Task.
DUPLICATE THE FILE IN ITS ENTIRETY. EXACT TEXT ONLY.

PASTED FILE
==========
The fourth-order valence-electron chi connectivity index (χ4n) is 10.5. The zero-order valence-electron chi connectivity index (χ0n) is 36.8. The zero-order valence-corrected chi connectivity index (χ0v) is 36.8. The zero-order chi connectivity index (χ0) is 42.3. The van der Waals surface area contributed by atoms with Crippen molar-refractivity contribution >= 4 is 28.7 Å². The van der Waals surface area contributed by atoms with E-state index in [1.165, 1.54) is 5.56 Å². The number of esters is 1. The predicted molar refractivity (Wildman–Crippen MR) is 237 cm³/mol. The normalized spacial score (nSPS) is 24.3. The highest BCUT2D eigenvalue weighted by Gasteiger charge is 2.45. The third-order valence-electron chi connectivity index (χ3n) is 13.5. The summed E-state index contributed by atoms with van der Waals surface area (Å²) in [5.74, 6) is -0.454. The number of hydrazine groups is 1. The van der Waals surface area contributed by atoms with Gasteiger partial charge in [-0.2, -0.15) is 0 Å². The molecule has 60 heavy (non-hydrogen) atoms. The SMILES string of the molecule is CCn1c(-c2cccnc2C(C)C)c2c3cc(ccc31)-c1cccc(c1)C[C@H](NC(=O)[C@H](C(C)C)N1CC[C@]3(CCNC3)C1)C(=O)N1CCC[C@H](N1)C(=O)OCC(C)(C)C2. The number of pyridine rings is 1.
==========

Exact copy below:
The fourth-order valence-electron chi connectivity index (χ4n) is 10.5. The zero-order valence-electron chi connectivity index (χ0n) is 36.8. The zero-order valence-corrected chi connectivity index (χ0v) is 36.8. The zero-order chi connectivity index (χ0) is 42.3. The van der Waals surface area contributed by atoms with Crippen molar-refractivity contribution >= 4 is 28.7 Å². The van der Waals surface area contributed by atoms with E-state index in [1.165, 1.54) is 5.56 Å². The number of esters is 1. The predicted molar refractivity (Wildman–Crippen MR) is 237 cm³/mol. The normalized spacial score (nSPS) is 24.3. The highest BCUT2D eigenvalue weighted by Gasteiger charge is 2.45. The third-order valence-electron chi connectivity index (χ3n) is 13.5. The summed E-state index contributed by atoms with van der Waals surface area (Å²) in [5.74, 6) is -0.454. The number of hydrazine groups is 1. The van der Waals surface area contributed by atoms with Gasteiger partial charge in [-0.2, -0.15) is 0 Å². The molecule has 60 heavy (non-hydrogen) atoms. The SMILES string of the molecule is CCn1c(-c2cccnc2C(C)C)c2c3cc(ccc31)-c1cccc(c1)C[C@H](NC(=O)[C@H](C(C)C)N1CC[C@]3(CCNC3)C1)C(=O)N1CCC[C@H](N1)C(=O)OCC(C)(C)C2. The number of pyridine rings is 1.